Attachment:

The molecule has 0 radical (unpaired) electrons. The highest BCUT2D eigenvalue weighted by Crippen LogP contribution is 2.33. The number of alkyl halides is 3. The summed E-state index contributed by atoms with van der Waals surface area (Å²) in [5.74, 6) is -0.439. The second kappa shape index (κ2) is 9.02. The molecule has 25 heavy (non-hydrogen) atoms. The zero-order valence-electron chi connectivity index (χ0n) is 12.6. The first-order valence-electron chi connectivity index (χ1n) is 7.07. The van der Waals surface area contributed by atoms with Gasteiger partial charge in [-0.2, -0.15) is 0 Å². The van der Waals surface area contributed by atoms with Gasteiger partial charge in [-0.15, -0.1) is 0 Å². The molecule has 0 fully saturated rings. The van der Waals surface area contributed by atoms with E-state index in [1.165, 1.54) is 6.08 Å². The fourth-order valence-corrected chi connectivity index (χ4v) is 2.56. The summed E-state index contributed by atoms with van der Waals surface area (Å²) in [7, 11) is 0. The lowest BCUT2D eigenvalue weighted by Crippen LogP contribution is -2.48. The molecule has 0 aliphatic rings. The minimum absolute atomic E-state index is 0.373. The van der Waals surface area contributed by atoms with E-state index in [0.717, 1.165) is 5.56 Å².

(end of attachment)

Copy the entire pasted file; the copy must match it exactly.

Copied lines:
The molecule has 0 radical (unpaired) electrons. The highest BCUT2D eigenvalue weighted by Crippen LogP contribution is 2.33. The number of alkyl halides is 3. The summed E-state index contributed by atoms with van der Waals surface area (Å²) in [5.74, 6) is -0.439. The second kappa shape index (κ2) is 9.02. The molecule has 25 heavy (non-hydrogen) atoms. The zero-order valence-electron chi connectivity index (χ0n) is 12.6. The first-order valence-electron chi connectivity index (χ1n) is 7.07. The van der Waals surface area contributed by atoms with Gasteiger partial charge in [-0.2, -0.15) is 0 Å². The van der Waals surface area contributed by atoms with Gasteiger partial charge in [-0.15, -0.1) is 0 Å². The molecule has 0 fully saturated rings. The van der Waals surface area contributed by atoms with E-state index in [1.165, 1.54) is 6.08 Å². The fourth-order valence-corrected chi connectivity index (χ4v) is 2.56. The summed E-state index contributed by atoms with van der Waals surface area (Å²) in [7, 11) is 0. The lowest BCUT2D eigenvalue weighted by Crippen LogP contribution is -2.48. The molecule has 0 aliphatic rings. The minimum absolute atomic E-state index is 0.373. The van der Waals surface area contributed by atoms with E-state index in [0.717, 1.165) is 5.56 Å².